liquid hard drive dna data
DNA data storage could hold 1.8 zettabytes of information in 4 grams of liquidFlickr/ CC

Every piece of data ever produced by mankind - from the entire Wikipedia archive to the complete Netflix catalogue - could be stored onto a spoon-sized amount of DNA capable of surviving for "nearly an eternity", scientists have said.

Researchers at the Federal Institute of Technology ETH in Zurich, Switzerland, are working on a new method of preserving data for millions of years by encoding it on to glass-encased DNA stored at sub-zero temperatures.

As a method of data-storage, DNA is theoretically capable of storing around 455 exabytes - or 455 million terabytes - of data in a single gram.

Estimates from the cloud computing firm EMC suggest there are around 1.8 zettabytes of data in the world, which would theoretically fit into 4 grams of DNA.

The researchers, led by ETH lecturer Robert Grass, first demonstrated that data could be saved and reread in the form of DNA two years ago.

Although a highly efficient form of storing information, the main obstacle has been preserving the data for any length of time due to DNA degradation.

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ETH researchers were inspired by DNA in fossils in their quest for long-lasting data storagePhilipp Stössel/ ETH Zurich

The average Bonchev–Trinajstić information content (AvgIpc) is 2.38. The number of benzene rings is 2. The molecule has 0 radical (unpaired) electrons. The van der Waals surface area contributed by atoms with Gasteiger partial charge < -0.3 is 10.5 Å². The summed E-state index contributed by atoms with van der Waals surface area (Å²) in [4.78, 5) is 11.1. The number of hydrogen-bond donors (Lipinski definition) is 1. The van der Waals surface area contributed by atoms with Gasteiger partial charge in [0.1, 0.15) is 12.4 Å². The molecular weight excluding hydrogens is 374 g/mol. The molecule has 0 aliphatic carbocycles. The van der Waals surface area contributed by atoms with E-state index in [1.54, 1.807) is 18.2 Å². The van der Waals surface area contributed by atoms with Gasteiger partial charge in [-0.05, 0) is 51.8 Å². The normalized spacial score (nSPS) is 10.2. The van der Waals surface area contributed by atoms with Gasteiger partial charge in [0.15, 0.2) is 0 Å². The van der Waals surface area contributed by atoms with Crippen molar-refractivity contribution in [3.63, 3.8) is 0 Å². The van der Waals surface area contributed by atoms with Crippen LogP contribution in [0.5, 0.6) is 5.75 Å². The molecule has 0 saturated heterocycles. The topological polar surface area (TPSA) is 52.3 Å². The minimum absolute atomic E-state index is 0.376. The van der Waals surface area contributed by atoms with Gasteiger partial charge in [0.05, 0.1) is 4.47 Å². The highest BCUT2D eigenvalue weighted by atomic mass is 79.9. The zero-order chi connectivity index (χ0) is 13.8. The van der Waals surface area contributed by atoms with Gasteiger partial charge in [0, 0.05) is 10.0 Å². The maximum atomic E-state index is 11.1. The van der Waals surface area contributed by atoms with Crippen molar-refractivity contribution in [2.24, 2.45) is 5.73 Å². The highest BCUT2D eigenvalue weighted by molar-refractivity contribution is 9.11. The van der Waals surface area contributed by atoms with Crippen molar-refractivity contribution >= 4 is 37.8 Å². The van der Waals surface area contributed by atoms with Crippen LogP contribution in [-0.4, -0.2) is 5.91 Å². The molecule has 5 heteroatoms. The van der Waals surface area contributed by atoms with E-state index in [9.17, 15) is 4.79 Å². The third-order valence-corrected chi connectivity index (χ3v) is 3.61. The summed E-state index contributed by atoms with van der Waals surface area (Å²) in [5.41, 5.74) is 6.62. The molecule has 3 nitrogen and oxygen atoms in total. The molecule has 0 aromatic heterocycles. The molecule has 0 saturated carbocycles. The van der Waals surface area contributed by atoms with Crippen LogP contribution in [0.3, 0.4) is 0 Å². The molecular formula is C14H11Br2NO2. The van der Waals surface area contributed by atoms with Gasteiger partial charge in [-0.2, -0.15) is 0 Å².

By studying genetic material found in fossilised bones, Grass and his team developed a method to synthetically replicate the way DNA is protected within the millenia-old bones.

DNA was encapsulated by the researchers in silica glass spheres with a diameter of roughly 150 nanometres, which mimicked the robustness of a fossil.

"Similar to these bones, we wanted to protect the information-bearing DNA with a synthetic 'fossil' shell," Grass told Swiss Info.

"There are certain risks to storing data on hard drives and other common methods. We can guarantee that the data will be kept securely, over many thousands of years."

As a proof of concept the team used the technique to store the Swiss Federal Charter, together with an Archimedes theorem.

Grass imagines that the storage method will be used by institutions like government agencies and libraries, though it is not yet clear how to maximise the method's commercial applications.

"On the one hand, we are researchers, we simply provide the method by which to do this," Grass said. "On the other hand, we are interested in what this means and what kinds of possibilities it offers.

"Everyone probably has a different idea of what they want to preserve for the future."